Relationships matter for carrier selection. But performance is even more critical, especially given that everyone has a different definition of exceptions. Enriched freight data gives shippers the complete picture of their transportation spend, all in one place. Having one data source helps shippers detect anomalies and risks, ward off delays and provide a better overall customer experience.
Freight audit payment isn't about trying to squash carrier or driver margins. Instead, the goal is to ensure carriers get paid the total amount owed on time. Carriers are often the face of a business. If they aren't happy, the customers they serve will not be, either. Nobody wants to realize that they've made a mistake. But carriers do want to know where they can improve. Access to clean, accurate data helps them identify recurring issues and address their root cause.
Simply put, shippers and carriers must have ready access to data related to contract rates, transit time, and on-time performance. Not every company has the time or resources to use a dynamic routing guide. Instead, the right combination of technology and data standardization, like that provided by Intelligent Audit, helps shippers identify their top performers and helps carriers find their weak points.
If something unusual happens, machine learning identifies the problem, where it happened, and why. For example, a misplaced comma could vastly increase the size of a planned shipment. Intelligent Audit's proprietary algorithms detect and mitigate anomalies before they become huge expensive errors.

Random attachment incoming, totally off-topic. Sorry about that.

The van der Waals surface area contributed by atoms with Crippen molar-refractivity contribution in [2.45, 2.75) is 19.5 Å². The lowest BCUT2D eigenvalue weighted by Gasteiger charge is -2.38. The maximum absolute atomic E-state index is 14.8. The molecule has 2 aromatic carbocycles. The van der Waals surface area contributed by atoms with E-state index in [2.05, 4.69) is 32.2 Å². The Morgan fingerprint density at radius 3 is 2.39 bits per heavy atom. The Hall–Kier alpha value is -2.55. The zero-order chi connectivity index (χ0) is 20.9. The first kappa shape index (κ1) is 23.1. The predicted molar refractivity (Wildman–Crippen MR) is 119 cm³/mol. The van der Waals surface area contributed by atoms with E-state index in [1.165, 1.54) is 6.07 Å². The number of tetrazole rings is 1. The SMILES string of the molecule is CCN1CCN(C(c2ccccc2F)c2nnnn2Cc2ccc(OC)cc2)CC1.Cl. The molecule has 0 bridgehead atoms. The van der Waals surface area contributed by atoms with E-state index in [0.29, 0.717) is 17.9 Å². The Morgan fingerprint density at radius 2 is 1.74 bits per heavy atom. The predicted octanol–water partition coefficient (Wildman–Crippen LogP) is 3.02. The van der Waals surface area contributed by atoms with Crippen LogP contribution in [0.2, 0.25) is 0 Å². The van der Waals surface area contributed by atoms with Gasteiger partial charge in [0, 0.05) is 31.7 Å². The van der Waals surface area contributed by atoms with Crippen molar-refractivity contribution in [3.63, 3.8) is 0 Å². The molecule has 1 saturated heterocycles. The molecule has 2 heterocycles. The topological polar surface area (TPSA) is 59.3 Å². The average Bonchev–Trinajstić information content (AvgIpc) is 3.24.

Freight audit business intelligence normalizes and provides visibility into shipping data, helps eliminate costly shipping moves, finds inefficiencies, lowers cost-per-package, and ultimately, helps realize tangible savings. Managers can leverage the information gleaned from real-time data to make smarter decisions and guide their business forward.
Shipping data and visibility have been hot topics since COVID first snarled supply chains in 2020. But these aren't just buzzwords or passing fads. Shipment visibility is critical in managing an effective transportation strategy, no matter what is happening worldwide.
Data is the lifeblood of visibility, but it has to be clean and accurate to be impactful. This can be hard to come by when transportation data flows from numerous sources using different standards and metrics. Intelligent Audit transforms your data from a messy quagmire to useful information that can drive your business forward. Schedule a demo to learn more today.
Set up a call with one of our experts to discuss how Intelligent Audit can help your business uncover opportunities for cost reduction and supply chain improvements through automated freight audit and recovery, business intelligence and analytics, contract optimization, and more.